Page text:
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The online version of this article (doi:10.1186/1472-6963-12-173) contains supplementary material, which is available to authorized users.
Emelie Stenman, Matti E Leijon contributed equally to this work.
The authors declare that they have no competing interests.
RE (MD, PhD and head of Dalby Health Care Centre) introduced the idea and initiated this study. Research Coordinator and Biologist ES (PhD), Research Coordinator Public Health specialist ML (PhD), Psychologist CB, Public Health Nutritionist DA (PhD) and the Family Physicians KS (MD, PhD), SC (MD, PhD), and RE formulated the aim of the study and set up the study logistics. ES drafted the present study protocol. ML coordinated and drafted the study questionnaire. Health Economist UG (PhD) introduced the health economic aspects of the project. All authors contributed to developing the project and all authors read, commented and approved the final version of the manuscript.
The present study protocol describes the trial design of a primary care intervention cohort study, which examines whether an extended, multi-professional physical activity referral (PAR) intervention is more effective in enhancing and maintaining self-reported physical activity than physical activity prescription in usual care. The study targets patients with newly diagnosed hypertension and/or type 2 diabetes. Secondary outcomes include: need of pharmacological therapy; blood pressure/plasma glucose; physical fitness and anthropometric variables; mental health; health related quality of life; and cost-effectiveness.
The study is designed as a long-term intervention. Three primary care centres are involved in the study, each constituting one of three treatment groups: 1) Intervention group (IG): multi-professional team intervention with PAR, 2) Control group A (CA): physical activity prescription in usual care and 3) Control group B: treatment as usual (retrospective data collection). The intervention is based on self-determination theory and follows the principles of motivational interviewing. The primary outcome, physical activity, is measured with the International Physical Activity Questionnaire (IPAQ) and expressed as metabolic equivalent of task (MET)-minutes per week. Physical fitness is estimated with the 6-minute walk test in IG only. Variables such as health behaviours; health-related quality of life; motivation to change; mental health; demographics and socioeconomic characteristics are assessed with an electronic study questionnaire that submits all data to a patient database, which automatically provides feed-back to the health-care providers on the patients’ health status. Cost-effectiveness of the intervention is evaluated continuously and the intermediate outcomes of the intervention are extrapolated by economic modelling.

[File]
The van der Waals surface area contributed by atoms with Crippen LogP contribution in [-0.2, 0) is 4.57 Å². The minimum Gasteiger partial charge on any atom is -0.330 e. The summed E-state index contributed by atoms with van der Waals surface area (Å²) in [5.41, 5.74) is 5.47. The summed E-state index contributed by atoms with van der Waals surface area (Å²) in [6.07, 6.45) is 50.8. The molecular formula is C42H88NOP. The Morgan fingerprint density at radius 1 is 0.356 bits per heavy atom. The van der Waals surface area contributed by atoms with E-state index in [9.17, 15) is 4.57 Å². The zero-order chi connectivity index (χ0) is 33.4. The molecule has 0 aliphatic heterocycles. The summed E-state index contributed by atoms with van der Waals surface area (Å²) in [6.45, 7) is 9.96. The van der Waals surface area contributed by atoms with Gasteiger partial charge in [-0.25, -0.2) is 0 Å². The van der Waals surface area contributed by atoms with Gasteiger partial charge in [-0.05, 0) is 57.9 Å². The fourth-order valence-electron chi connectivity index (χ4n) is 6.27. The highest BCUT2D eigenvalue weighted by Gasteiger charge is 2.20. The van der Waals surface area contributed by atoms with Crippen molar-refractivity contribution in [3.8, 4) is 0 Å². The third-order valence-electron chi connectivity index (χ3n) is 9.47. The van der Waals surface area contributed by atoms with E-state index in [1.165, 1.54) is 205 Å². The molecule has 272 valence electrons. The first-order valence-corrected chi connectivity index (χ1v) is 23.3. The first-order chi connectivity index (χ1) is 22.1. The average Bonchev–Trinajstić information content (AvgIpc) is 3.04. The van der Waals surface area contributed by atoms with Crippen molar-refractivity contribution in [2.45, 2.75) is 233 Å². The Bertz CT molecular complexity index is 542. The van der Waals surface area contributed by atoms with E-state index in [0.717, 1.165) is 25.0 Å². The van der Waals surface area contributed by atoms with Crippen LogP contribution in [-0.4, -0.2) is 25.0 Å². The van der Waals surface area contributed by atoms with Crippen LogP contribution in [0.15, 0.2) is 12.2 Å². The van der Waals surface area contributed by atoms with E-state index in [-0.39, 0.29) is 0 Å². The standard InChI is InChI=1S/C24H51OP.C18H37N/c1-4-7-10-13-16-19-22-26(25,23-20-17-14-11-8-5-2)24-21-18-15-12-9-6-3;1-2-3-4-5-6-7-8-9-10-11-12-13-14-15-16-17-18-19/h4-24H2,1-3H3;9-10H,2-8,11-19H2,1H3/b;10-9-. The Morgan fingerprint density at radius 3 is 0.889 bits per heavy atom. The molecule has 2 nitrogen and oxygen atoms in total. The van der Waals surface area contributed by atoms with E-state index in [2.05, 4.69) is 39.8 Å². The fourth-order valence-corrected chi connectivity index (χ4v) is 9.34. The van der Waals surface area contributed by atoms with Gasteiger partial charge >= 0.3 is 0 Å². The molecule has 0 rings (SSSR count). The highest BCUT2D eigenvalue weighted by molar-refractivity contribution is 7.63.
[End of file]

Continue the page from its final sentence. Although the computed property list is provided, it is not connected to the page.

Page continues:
By helping patients to overcome practical, social and cultural obstacles and increase their internal motivation for physical activity we aim to improve their physical health in a long-term perspective. The targeted patients belong to a patient category that is supposed to benefit from increased physical activity in terms of improved physiological values, mental status and quality of life, decreased risk of complications and maybe a decreased need of medication.